Can foreigners own property in Kenya?
Foreigners can own property in Kenya in their name. The Constitution (2010), the Lands Act (6/2012) and the Land Registration Act (3/2012), subject to certain limitations, grant the right to any person, either individually or in association with others, to acquire and own land in Kenya. This is important as many foreign investors have been duped into believing that they cannot own land in their own name in Kenya.
In Hartmann v Mbogo (Civil Case 222/2007), Grounstra v Wanje (Civil Case 284/2007) and many similar cases involving coastal properties, foreigner investors have entered into agreements and
arrangements with locals with a view to the locals purchasing properties on their behalf. This is usually based on the alleged representation that a foreigner cannot own land in their own name. Such unnecessary partnerships between locals and foreigners often turn sour and should be avoided.
Before a foreigner purchases property, proper research should be undertaken and qualified professionals should be engaged.
Limitation of property ownership
The limitations of property ownership in Kenya by foreigners can be found in the Constitution and the Land Control Act (Cap 302).
As per Article 65(1) of the Constitution, a “person who is not a citizen may hold land on basis of leasehold tenure only, and any such lease, however granted, shall not exceed ninety nine years”. However, on expiry of the leasehold term a renewal of the lease may be sought. Article 65 further provides that any document which purports to confer on a foreign investor an interest in land with a lease of more than 99 years is deemed and regarded as conferring on that foreigner a 99-year lease and no more. This means that foreign investors can purchase leasehold properties for more than99 years. However, the constitution implies that it will be deemed as conferring only a 99-year leasehold interest on the foreigner.
A company, as per the Constitution and for purposes of property ownership, is regarded as a Kenyan company only if it is wholly owned by one or more Kenyan citizens. Therefore, a company with foreign shareholders is regarded as a foreign company and cannot own freehold land. Moreover, a trust cannot be formed to obviate this requirement. The Constitution was promulgated on August 28 2010. Under Article 8(1) in the Sixth Schedule to the Constitution, any freehold interest in land in Kenya held by a person who is not a Kenyan citizen shall revert to the Republic of Kenya to be held on behalf of the people of Kenya, and the state will grant a peppercorn rent for 99 years to that individual. This means that from the effective date, any freehold land or absolute proprietorship held by a foreigner is truncated to a 99-year lease with a peppercorn rent. The government has been forced to call for these Real Estate – Kenya Author Mwangi Karume titles and issue foreigners with leasehold titles with a commencement date of August 28 2010.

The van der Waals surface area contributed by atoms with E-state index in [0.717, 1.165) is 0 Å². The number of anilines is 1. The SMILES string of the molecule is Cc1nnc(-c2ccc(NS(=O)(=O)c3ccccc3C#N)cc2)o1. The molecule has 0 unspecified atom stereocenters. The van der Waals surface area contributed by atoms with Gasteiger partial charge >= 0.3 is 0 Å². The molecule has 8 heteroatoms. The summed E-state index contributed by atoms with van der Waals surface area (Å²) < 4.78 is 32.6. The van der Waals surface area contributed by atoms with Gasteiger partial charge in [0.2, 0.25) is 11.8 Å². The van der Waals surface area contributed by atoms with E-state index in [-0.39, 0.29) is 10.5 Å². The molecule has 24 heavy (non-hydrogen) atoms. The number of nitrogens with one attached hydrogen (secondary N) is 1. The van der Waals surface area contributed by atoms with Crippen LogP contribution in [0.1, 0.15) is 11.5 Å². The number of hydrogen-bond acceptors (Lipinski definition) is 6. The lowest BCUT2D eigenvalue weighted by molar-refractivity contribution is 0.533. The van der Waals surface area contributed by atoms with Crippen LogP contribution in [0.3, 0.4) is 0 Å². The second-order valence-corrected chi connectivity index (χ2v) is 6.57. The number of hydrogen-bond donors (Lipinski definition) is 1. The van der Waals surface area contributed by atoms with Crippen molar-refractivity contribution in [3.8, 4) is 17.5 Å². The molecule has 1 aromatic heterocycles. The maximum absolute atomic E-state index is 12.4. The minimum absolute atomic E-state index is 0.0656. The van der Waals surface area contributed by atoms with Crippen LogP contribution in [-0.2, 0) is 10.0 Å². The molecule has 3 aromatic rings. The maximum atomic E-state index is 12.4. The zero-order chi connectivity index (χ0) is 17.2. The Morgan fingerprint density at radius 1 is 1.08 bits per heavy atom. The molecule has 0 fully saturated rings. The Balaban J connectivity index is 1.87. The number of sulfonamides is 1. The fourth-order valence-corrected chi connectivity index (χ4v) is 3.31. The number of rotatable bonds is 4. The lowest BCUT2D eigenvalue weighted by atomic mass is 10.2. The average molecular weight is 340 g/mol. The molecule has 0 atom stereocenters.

Under the Land Control Act transactions affecting agricultural land and other land which may be gazetted by the minister of lands are defined as ‘controlled transactions’. Controlled transactions are void in law for all purposes unless the land control board for the land control area or division in which the land is situated has given its consent in respect of the transaction.
As per the act, the land control board cannot grant consent to a transaction in which the land is to be disposed of by way of sale, transfer, lease or exchange or partition to a person who is not:
- a Kenyan citizen;
- a private company or cooperative society, all of whose members are Kenyan citizens;
- a group representative incorporated under the Land (Group Representatives) Act; or
- a state corporation as per the State Corporation Act.
The effect of this is that foreign investors and private companies owned by foreigners cannot hold agricultural land in Kenya. However, through a notice in the Kenya Gazette, the president may exempt any person from all or any of the act’s provisions. Therefore, foreign investors wishing to acquire agricultural land may apply for such exemption. Further, public companies in which foreigners are members may acquire agricultural land.
Dummy companies and nominees
One of the ways in which foreign investors attempt to circumvent limitations to property ownership is by incorporation of companies whose shareholders are indicated as local in the Companies Registry. The Kenyan shareholders then enter into a declaration of trust with the foreign investors.
The declaration of trust will usually state that local shareholders are the legal but not beneficial owners of the shares in the company. Another approach is to use nominees to enter into property transactions and own property on behalf of foreign investors.
These approaches are void and unenforceable as they go against the Constitution and the law. The Constitution provides that any property held in trust shall be regarded as being held by a Kenyan citizen only if all of the beneficial interests of the trust are held by persons who are Kenyan citizens.
The use of dummy companies and nominees therefore puts investments at risk.